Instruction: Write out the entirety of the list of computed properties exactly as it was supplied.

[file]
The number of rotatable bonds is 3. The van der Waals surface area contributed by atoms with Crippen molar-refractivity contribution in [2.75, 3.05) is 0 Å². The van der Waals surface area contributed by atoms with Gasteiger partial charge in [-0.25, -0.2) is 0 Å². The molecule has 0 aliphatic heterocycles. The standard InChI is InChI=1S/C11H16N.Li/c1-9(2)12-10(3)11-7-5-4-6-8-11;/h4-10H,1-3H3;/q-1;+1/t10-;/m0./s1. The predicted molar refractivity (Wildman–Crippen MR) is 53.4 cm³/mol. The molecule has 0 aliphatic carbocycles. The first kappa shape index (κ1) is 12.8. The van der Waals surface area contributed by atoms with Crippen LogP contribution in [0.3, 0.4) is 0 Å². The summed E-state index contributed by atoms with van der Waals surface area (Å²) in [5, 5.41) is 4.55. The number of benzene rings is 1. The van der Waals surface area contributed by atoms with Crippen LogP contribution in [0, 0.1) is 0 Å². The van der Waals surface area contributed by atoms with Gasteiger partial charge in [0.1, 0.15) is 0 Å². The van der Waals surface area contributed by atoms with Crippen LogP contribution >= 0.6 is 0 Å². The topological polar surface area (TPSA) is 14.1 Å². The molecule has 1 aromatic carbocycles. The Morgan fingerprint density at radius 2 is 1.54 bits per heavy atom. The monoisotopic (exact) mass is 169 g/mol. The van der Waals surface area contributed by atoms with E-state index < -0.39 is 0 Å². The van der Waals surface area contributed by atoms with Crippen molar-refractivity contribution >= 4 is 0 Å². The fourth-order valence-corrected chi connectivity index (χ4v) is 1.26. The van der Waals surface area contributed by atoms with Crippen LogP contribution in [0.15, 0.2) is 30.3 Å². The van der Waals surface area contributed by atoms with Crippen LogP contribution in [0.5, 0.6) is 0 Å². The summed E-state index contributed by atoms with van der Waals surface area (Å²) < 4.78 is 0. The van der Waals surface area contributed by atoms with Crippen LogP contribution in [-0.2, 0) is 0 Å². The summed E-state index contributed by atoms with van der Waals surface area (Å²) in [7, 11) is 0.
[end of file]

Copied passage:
The number of rotatable bonds is 3. The van der Waals surface area contributed by atoms with Crippen molar-refractivity contribution in [2.75, 3.05) is 0 Å². The van der Waals surface area contributed by atoms with Gasteiger partial charge in [-0.25, -0.2) is 0 Å². The molecule has 0 aliphatic heterocycles. The standard InChI is InChI=1S/C11H16N.Li/c1-9(2)12-10(3)11-7-5-4-6-8-11;/h4-10H,1-3H3;/q-1;+1/t10-;/m0./s1. The predicted molar refractivity (Wildman–Crippen MR) is 53.4 cm³/mol. The molecule has 0 aliphatic carbocycles. The first kappa shape index (κ1) is 12.8. The van der Waals surface area contributed by atoms with Crippen LogP contribution in [0.3, 0.4) is 0 Å². The summed E-state index contributed by atoms with van der Waals surface area (Å²) in [5, 5.41) is 4.55. The number of benzene rings is 1. The van der Waals surface area contributed by atoms with Crippen LogP contribution in [0, 0.1) is 0 Å². The van der Waals surface area contributed by atoms with Gasteiger partial charge in [0.1, 0.15) is 0 Å². The van der Waals surface area contributed by atoms with Crippen LogP contribution >= 0.6 is 0 Å². The topological polar surface area (TPSA) is 14.1 Å². The molecule has 1 aromatic carbocycles. The Morgan fingerprint density at radius 2 is 1.54 bits per heavy atom. The monoisotopic (exact) mass is 169 g/mol. The van der Waals surface area contributed by atoms with E-state index < -0.39 is 0 Å². The van der Waals surface area contributed by atoms with Crippen molar-refractivity contribution >= 4 is 0 Å². The fourth-order valence-corrected chi connectivity index (χ4v) is 1.26. The van der Waals surface area contributed by atoms with Crippen LogP contribution in [0.15, 0.2) is 30.3 Å². The van der Waals surface area contributed by atoms with Crippen LogP contribution in [0.5, 0.6) is 0 Å². The summed E-state index contributed by atoms with van der Waals surface area (Å²) < 4.78 is 0. The van der Waals surface area contributed by atoms with Crippen LogP contribution in [-0.2, 0) is 0 Å². The summed E-state index contributed by atoms with van der Waals surface area (Å²) in [7, 11) is 0.